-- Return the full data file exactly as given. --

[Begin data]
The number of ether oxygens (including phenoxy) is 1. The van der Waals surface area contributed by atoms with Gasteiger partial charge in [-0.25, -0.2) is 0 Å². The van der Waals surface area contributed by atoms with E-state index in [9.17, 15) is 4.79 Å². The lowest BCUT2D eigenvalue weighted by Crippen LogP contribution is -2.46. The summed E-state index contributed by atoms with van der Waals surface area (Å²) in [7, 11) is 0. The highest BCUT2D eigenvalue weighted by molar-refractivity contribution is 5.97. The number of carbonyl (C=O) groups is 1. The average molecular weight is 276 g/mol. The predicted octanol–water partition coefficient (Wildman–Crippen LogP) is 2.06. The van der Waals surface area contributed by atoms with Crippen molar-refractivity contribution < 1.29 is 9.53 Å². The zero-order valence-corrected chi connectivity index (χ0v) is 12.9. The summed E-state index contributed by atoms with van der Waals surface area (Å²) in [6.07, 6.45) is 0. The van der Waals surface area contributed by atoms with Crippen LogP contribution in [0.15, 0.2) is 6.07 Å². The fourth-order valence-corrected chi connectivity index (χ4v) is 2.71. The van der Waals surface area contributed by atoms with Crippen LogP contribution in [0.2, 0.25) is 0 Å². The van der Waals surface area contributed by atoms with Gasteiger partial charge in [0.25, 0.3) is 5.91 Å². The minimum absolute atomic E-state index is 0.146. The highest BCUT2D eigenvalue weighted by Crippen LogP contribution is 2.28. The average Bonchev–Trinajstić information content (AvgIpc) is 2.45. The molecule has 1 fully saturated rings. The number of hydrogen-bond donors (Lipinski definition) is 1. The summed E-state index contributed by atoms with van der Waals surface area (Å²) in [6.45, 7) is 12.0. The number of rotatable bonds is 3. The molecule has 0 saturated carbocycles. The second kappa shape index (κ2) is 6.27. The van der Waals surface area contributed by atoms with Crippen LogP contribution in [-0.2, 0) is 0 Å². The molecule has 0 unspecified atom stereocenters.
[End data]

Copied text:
The number of ether oxygens (including phenoxy) is 1. The van der Waals surface area contributed by atoms with Gasteiger partial charge in [-0.25, -0.2) is 0 Å². The van der Waals surface area contributed by atoms with E-state index in [9.17, 15) is 4.79 Å². The lowest BCUT2D eigenvalue weighted by Crippen LogP contribution is -2.46. The summed E-state index contributed by atoms with van der Waals surface area (Å²) in [7, 11) is 0. The highest BCUT2D eigenvalue weighted by molar-refractivity contribution is 5.97. The number of carbonyl (C=O) groups is 1. The average molecular weight is 276 g/mol. The predicted octanol–water partition coefficient (Wildman–Crippen LogP) is 2.06. The van der Waals surface area contributed by atoms with Crippen molar-refractivity contribution < 1.29 is 9.53 Å². The zero-order valence-corrected chi connectivity index (χ0v) is 12.9. The summed E-state index contributed by atoms with van der Waals surface area (Å²) in [6.07, 6.45) is 0. The van der Waals surface area contributed by atoms with Crippen LogP contribution in [0.15, 0.2) is 6.07 Å². The fourth-order valence-corrected chi connectivity index (χ4v) is 2.71. The van der Waals surface area contributed by atoms with Crippen LogP contribution in [0.2, 0.25) is 0 Å². The van der Waals surface area contributed by atoms with Gasteiger partial charge in [0.25, 0.3) is 5.91 Å². The minimum absolute atomic E-state index is 0.146. The highest BCUT2D eigenvalue weighted by Crippen LogP contribution is 2.28. The average Bonchev–Trinajstić information content (AvgIpc) is 2.45. The molecule has 1 fully saturated rings. The number of hydrogen-bond donors (Lipinski definition) is 1. The summed E-state index contributed by atoms with van der Waals surface area (Å²) in [6.45, 7) is 12.0. The number of rotatable bonds is 3. The molecule has 0 saturated carbocycles. The second kappa shape index (κ2) is 6.27. The van der Waals surface area contributed by atoms with Crippen LogP contribution in [-0.2, 0) is 0 Å². The molecule has 0 unspecified atom stereocenters.